Cities that don’t work

It’s time for a national discussion about population

The Victorian bushfires highlighted the growth of suburban Melbourne into the rural countryside. Many places caught in the fires were once villages, separated from the city by farms and bush. Today they form part of metropolitan Melbourne.

The pattern is repeated throughout Australia. Cities are growing like amoeba, relentlessly occupying every inch of available space.

As a consequence, our roads are congested; our public transport overcrowded; our water supply inadequate; and our amenities are under threat. Experts warned recently of more frequent disruptions to our electricity as power supplies fail.

Journeys that once took 30 minutes often take an hour. The congestion has spread beyond peak hours to much more of the day.

Since 1980, the number of cars registered in Australia has almost doubled. In the 30 years from 1973, urban car use increased from 72 billion passenger kilometres to 171 billion. In 1991, one million Victorians drove to work. By 2006, more than this number drove to work in Melbourne alone.

The former head of Sydney’s road network has suggested the introduction of a London-style tax to reduce congestion.

Overcrowded public transport has become the norm. In Melbourne public transport patronage has increased significantly since 2000 when there were 351 million boardings. By 2007-08, this figure reached 450 million with often overcrowded trains, buses and trams.

Australia is facing an unprecedented shortage of housing. Underlying housing demand is booming, buoyed by accelerating population growth, while supply continues to be restricted by limited land availability, excessive infrastructure charges and developer uncertainty. In 2006, the Urban Development Institute found that land costs comprised up to three quarters of the costs of a house and land package, with land supply diminishing in every state.

Lot sizes have been shrinking. The traditional quarter acre housing block is now little more than a distant memory. A 450 square metre block, characteristic of contemporary greenfields development in Sydney, represents close to one ninth of an acre!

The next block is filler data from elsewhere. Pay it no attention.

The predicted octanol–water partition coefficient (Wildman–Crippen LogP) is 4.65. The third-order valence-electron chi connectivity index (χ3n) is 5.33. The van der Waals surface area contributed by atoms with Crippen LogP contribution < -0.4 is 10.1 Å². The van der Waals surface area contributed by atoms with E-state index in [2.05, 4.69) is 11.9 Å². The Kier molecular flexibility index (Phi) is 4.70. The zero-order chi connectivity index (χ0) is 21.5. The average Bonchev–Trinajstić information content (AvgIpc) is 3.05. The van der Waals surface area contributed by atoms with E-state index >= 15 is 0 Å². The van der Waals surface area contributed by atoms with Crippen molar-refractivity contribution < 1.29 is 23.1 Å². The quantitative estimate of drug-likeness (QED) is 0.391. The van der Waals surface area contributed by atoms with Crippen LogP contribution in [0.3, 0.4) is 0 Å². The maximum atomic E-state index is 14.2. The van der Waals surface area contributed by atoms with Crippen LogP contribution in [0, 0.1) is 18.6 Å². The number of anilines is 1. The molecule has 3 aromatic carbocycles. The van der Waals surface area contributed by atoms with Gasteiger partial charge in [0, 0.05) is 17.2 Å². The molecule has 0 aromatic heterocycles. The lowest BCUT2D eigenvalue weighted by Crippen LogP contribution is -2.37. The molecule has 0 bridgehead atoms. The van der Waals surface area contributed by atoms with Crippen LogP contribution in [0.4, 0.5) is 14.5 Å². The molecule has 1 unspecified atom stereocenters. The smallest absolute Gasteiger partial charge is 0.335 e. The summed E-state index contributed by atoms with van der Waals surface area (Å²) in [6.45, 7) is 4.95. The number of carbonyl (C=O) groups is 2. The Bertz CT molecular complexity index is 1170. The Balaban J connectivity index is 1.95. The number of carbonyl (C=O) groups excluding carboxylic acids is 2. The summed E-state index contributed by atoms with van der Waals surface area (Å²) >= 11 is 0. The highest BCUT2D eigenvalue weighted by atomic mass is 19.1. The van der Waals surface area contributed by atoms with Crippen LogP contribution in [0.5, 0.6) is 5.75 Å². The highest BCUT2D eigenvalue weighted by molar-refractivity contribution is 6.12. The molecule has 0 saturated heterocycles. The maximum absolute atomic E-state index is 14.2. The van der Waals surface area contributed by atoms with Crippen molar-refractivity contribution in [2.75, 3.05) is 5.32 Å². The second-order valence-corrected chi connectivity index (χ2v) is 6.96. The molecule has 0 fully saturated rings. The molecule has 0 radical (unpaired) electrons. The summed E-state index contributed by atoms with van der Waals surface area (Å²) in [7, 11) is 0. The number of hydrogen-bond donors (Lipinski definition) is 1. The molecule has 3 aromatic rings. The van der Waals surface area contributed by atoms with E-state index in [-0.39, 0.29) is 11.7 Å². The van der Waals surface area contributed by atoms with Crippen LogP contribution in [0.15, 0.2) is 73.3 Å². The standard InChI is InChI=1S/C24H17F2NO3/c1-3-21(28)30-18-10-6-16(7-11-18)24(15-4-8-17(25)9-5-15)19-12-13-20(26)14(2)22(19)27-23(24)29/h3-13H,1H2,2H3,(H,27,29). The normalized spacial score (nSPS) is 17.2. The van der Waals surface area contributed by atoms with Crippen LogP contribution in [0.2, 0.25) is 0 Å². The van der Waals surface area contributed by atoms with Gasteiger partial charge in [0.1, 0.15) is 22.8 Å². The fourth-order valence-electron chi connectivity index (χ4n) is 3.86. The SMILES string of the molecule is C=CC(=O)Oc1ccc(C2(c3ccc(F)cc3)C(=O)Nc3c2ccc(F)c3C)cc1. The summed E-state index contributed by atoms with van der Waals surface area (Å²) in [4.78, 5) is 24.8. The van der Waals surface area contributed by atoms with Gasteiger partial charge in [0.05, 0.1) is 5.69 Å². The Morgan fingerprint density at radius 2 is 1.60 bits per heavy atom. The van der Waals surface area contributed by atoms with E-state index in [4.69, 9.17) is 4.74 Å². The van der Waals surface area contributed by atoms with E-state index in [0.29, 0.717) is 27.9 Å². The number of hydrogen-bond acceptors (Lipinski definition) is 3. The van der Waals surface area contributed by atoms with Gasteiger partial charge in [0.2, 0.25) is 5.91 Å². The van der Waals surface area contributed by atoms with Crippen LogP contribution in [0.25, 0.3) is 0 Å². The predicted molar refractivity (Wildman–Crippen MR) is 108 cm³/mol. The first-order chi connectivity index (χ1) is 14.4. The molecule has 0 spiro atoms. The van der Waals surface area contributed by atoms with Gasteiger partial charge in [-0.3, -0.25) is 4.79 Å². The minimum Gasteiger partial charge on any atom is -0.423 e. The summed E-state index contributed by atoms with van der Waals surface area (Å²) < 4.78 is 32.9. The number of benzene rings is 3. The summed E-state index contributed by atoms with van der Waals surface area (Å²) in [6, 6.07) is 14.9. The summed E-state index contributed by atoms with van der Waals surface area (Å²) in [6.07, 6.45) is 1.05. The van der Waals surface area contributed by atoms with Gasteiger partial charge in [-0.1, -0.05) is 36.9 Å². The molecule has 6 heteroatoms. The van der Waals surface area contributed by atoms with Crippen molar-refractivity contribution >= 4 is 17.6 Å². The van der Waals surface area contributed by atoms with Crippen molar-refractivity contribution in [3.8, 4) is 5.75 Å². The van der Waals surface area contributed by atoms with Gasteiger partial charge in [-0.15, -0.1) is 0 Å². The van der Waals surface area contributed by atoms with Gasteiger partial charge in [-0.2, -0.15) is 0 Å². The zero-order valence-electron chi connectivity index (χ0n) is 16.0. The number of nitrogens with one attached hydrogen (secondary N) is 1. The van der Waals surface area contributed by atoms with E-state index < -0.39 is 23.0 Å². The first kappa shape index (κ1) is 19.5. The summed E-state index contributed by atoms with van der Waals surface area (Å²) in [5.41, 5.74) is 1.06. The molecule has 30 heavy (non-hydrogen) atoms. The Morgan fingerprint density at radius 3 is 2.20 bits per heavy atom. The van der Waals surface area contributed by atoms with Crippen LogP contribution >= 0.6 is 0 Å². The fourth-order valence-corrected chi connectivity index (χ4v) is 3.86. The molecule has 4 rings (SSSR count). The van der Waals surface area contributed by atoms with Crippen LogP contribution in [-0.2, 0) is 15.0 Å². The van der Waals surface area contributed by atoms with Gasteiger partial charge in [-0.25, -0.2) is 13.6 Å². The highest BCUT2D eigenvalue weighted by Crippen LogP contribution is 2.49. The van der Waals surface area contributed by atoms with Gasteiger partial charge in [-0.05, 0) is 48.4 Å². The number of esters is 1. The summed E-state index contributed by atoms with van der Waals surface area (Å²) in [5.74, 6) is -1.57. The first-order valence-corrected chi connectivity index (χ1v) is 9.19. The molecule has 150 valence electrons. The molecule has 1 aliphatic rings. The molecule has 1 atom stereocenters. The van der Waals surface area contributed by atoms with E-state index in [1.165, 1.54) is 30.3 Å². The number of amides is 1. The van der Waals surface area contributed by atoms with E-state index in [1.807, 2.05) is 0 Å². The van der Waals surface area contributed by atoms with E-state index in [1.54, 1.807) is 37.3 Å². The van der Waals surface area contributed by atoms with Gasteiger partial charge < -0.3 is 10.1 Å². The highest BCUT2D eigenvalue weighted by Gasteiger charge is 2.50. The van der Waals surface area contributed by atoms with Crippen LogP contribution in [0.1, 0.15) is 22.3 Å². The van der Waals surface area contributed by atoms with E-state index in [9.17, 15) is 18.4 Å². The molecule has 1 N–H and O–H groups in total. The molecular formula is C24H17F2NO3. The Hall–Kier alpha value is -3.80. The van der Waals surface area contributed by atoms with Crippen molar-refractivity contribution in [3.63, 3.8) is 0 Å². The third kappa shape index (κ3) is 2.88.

The Urban Development Institute predicts that:

the newly married young couple, the young family with children, the medium-income single person, and the teachers, nurses, and police will have few opportunities to purchase in the new high-cost, unaffordable Australian city unless steps are taken to make land more affordable.

The Planning Institute’s Jason Black recently proposed bulldozing spacious suburban blocks to replace older homes with three to six story apartments. The Victorian government has already removed the power of some municipalities to determine planning applications in key development locations and is proposing a significant increase of housing into green areas.

Waiting lists for public housing increased from 202,349 in 1990-91 to 220,146 in 2000-01, before falling to 177,652 in 2007-08. While the current government has promised to increase public housing, population growth will continue to exert pressure on the stock.

According to demographer Graeme Hugo, population growth has accounted for around three quarters of household growth in Australia since 1961.

Immigration has accounted for almost 60 per cent of Melbourne’s population growth over the past decade.

The impact of migration has not been factored into discussions about housing problems. Household formation will continue to outpace the rate of population growth with households growing from 6.9 million in 1996 to almost ten million in 2021.

The demand is also driven by the increase in temporary immigrants, including international students and short term workers. Overseas student numbers have increased from just 7,351 in 1978 to 537,893 thirty years later. International visitors have also increased significantly, rising from 581,000 in 1978 to 5.6 million in 2008.

There are other consequences. A million additional people have settled in Melbourne since the last dam was built.

The number of public hospital beds in Australia has fallen from 62,401 in 1970 to 54,601 in 2008. While this has been offset by an increase in private hospital beds, the total numbers have fallen substantially behind population growth.

There is one common factor is this development: a growing population. It is time we addressed these changes, not in the piecemeal fashion that we have to date, but as part of a national discussion about population. Planning, infrastructure, transport – even health, education and policing policies – share population as a critical element.

It is time for a national discussion about population.


Kevin Andrews is the Federal Member for Menzies and Chair of the Coalition Policy Review

Leave a Reply